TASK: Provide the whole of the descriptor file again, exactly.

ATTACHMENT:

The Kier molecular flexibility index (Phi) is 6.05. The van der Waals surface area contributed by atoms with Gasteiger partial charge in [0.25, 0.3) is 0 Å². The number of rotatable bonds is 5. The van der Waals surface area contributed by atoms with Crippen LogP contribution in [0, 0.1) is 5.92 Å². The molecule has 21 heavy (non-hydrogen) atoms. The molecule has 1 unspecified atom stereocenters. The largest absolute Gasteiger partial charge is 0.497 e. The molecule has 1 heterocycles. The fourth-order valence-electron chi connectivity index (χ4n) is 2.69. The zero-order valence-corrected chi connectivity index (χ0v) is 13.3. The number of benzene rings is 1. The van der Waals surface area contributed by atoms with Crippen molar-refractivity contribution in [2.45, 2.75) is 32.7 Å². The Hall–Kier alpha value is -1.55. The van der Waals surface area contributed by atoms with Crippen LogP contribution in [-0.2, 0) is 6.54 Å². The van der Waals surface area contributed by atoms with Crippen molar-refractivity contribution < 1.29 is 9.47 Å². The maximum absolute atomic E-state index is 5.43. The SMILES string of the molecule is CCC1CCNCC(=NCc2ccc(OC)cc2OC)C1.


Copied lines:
The Kier molecular flexibility index (Phi) is 6.05. The van der Waals surface area contributed by atoms with Gasteiger partial charge in [0.25, 0.3) is 0 Å². The number of rotatable bonds is 5. The van der Waals surface area contributed by atoms with Crippen LogP contribution in [0, 0.1) is 5.92 Å². The molecule has 21 heavy (non-hydrogen) atoms. The molecule has 1 unspecified atom stereocenters. The largest absolute Gasteiger partial charge is 0.497 e. The molecule has 1 heterocycles. The fourth-order valence-electron chi connectivity index (χ4n) is 2.69. The zero-order valence-corrected chi connectivity index (χ0v) is 13.3. The number of benzene rings is 1. The van der Waals surface area contributed by atoms with Crippen molar-refractivity contribution in [2.45, 2.75) is 32.7 Å². The Hall–Kier alpha value is -1.55. The van der Waals surface area contributed by atoms with Crippen LogP contribution in [-0.2, 0) is 6.54 Å². The van der Waals surface area contributed by atoms with Crippen molar-refractivity contribution < 1.29 is 9.47 Å². The maximum absolute atomic E-state index is 5.43. The SMILES string of the molecule is CCC1CCNCC(=NCc2ccc(OC)cc2OC)C1.